Steamboat schools will shift to mask encouraged, not required model as soon as Monday | SteamboatToday.com
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Steamboat schools will shift to mask encouraged, not required model as soon as Monday

Masks will be optional at after-school events immediately.

As soon as Monday, masks will no longer be required — but will be recommended — in the Steamboat Springs School District after two unanimous decisions by the school’s board at a special meeting on Thursday, Feb. 10.

The Board of Education separately considered removing the mandate for after-school activities in the district and whether to make masks optional during the school day, approving both after lengthy discussion and public comment.

The request to reconsider the mask mandate came from the administration of the Steamboat Springs High School, which said the way masks are being worn in the school just isn’t working. Principal Rick Elertson said this has become particularly true at after school events, as neighboring districts do not require students to mask up.



“Are we really just kind of faking it right now? It sometimes feels that way,” Elertson said, noting that students sit together unmasked at lunch, but are masked and social distanced in the classroom. “I hope that is not inflammatory, but let’s be honest.”

Board members noted that they have received a lot of outreach from the community on the issue, with it being roughly equal from people for and against maintaining the mandate.



The initial motion for the meeting would have removed masks in school before March 7, but board members indicated they didn’t want to draw things out, suggesting they wanted a switch to a mask optional policy as soon as Monday, Feb. 14. But Elertson asked not to have a “hard stop,” allowing him time to ensure his staff were ready for the change.

Students are not in school on Friday, Feb. 11, as it is a staff planning day, which board members noted could be helpful to aid in the transition. Superintendent Brad Meeks indicated he would communicate with parents by the end of the day Friday when the district would officially make the switch.

The mask mandate at after-school events was lifted, effective immediately.

Masks have been required since the start of the school year, but vaccinations were just starting to roll out for the oldest students then. Now the high school has a vaccination rate of 73% among students, with the middle school not far behind at about 68% and elementary rates in the mid-50% range.

Elertson also noted that staff in the district are vaccinated at rates over 90%. Those same staff are seeing hallways filled with students with masks down, and policing the mandate has become a constant battle, he said.

“We could spend 100% of our day trying to enforce mask rules in our hallways,” Elertson said. “I recently came to Dr. Meeks because it has become unsafe in some of our venues after school. People are not listening to us anymore.”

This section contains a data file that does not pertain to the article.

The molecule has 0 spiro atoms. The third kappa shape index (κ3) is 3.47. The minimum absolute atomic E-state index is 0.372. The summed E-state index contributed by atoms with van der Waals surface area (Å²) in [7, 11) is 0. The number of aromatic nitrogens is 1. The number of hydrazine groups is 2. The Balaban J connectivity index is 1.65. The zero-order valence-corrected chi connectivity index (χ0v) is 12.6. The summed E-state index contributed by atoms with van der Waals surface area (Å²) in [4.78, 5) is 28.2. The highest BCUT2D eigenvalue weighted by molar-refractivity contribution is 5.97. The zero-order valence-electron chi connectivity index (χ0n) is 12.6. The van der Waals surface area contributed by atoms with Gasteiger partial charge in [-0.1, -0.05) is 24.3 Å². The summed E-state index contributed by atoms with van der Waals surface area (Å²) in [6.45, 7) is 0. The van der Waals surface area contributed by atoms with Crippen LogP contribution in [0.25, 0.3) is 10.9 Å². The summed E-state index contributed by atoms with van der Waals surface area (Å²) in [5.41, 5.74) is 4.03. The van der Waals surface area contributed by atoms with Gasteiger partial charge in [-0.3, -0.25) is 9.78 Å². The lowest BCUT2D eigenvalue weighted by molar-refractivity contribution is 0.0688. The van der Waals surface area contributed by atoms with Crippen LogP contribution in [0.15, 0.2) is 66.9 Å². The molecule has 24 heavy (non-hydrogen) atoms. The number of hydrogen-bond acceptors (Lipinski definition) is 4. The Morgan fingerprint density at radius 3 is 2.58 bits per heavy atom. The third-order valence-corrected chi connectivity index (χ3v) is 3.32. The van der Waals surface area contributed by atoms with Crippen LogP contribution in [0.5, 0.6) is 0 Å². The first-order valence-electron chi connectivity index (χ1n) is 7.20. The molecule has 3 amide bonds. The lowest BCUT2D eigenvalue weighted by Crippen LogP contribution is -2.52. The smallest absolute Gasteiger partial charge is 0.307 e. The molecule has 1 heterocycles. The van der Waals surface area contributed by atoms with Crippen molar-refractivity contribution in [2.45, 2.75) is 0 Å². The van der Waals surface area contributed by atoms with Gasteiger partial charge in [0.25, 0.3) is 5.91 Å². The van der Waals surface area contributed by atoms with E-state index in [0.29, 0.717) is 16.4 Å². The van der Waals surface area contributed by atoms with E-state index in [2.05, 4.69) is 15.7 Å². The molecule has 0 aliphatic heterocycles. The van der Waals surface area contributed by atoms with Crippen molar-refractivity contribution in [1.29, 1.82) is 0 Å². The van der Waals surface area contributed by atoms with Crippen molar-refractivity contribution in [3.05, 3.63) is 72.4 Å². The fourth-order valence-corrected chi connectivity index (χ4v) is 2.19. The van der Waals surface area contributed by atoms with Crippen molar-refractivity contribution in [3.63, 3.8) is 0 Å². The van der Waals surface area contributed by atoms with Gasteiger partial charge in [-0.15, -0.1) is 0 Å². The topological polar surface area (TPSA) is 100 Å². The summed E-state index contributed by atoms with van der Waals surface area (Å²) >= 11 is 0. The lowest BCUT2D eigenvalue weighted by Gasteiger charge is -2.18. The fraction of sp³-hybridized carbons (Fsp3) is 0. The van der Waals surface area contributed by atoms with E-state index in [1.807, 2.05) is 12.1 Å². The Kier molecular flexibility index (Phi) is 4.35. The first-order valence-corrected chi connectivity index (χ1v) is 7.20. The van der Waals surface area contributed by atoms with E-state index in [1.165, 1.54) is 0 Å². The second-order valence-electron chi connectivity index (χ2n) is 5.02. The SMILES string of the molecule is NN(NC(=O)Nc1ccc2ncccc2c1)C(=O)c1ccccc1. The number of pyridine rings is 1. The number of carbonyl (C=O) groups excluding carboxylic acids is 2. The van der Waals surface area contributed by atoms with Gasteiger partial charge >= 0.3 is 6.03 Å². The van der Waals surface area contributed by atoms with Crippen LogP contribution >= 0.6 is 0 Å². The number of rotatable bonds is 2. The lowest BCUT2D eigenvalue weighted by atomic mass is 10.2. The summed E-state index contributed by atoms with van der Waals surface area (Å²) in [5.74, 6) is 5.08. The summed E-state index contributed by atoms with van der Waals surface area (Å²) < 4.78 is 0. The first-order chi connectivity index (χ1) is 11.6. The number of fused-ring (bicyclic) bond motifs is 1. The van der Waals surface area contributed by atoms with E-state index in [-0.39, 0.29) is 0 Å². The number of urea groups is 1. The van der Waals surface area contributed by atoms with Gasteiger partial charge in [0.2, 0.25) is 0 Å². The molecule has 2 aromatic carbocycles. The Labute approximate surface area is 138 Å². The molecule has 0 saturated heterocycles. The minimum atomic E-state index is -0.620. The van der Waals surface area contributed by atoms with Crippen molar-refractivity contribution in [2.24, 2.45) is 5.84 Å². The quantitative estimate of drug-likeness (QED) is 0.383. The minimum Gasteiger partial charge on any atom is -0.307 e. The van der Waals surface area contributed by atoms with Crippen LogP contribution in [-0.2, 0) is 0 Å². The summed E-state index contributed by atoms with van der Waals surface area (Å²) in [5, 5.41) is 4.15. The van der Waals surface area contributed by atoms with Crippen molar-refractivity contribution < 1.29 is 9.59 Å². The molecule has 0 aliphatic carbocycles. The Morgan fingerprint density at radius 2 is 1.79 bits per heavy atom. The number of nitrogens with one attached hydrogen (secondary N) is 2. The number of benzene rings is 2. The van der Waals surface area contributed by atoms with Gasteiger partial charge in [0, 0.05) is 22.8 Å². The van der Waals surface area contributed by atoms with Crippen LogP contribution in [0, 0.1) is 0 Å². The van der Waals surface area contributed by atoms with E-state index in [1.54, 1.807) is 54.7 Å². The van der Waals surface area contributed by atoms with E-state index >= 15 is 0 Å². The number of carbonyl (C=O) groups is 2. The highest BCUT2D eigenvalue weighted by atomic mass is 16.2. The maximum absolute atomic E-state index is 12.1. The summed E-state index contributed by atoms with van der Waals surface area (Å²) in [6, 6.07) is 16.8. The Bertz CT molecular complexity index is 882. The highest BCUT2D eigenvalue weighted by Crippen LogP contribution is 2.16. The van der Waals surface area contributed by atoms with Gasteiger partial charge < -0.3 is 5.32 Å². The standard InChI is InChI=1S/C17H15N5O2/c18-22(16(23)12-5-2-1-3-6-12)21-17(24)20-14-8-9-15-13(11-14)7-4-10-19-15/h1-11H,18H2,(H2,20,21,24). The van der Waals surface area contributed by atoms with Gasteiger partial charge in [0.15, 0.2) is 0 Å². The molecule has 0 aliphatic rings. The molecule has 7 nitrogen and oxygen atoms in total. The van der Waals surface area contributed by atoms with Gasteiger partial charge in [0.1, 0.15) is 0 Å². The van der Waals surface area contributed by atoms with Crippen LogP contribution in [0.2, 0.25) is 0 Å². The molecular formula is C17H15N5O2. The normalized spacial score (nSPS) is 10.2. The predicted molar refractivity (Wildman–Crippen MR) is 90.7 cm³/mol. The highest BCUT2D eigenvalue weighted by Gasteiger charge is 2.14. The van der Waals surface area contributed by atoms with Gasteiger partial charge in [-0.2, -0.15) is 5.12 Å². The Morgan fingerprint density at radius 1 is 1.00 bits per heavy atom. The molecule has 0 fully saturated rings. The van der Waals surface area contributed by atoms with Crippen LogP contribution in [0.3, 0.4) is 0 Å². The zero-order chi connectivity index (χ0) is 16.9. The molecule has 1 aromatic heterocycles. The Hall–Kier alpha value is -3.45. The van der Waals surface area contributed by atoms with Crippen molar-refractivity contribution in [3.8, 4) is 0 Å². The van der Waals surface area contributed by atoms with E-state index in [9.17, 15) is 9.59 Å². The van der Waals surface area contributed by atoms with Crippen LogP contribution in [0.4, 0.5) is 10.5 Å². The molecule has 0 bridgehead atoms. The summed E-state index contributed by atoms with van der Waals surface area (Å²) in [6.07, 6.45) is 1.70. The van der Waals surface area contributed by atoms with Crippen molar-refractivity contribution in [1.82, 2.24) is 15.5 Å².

Board President Katy Lee said she felt they had an opportunity now to change to a recommended policy because of declining cases locally and indications from public health officials that is expected to continue, a sentiment other members echoed.

“Based on the current state of the pandemic and the data available to us at this time, I am in favor of ending the mask mandate and moving to a masks encouraged model,” said board member Kelly Latterman.

The Colorado Department of Public Health and Environment is also expected to release updated school guidance on Friday that could greatly limit the number of people that need to quarantine in the event of an exposure, another consideration of board members.

The board limited public comment to 30 minutes, dividing the time equally for people wishing to speak in support of lifting the mandate and those wishing to keep it in place. There were more than 120 people on the virtual call at times, with some changing their screen names to reflect their position on the issue.

Some on both sides said if the board was to mandate anything it should be KN95 masks, which have shown to reduce the spread of the virus much more effectively than alternatives. Board member Lara Craig stressed that she wanted to ensure these higher-quality masks were still available in schools, despite the policy shift.

Meeks said these masks are available, with the district going through thousands of them every few weeks. He also noted the district still has about 400 people participating in weekly COVID-19 testing.

“Changing the masks from mask mandate to mask recommended, we’re still not going to stop our serial testing program,” Meeks said. “None of those other things are going away.”


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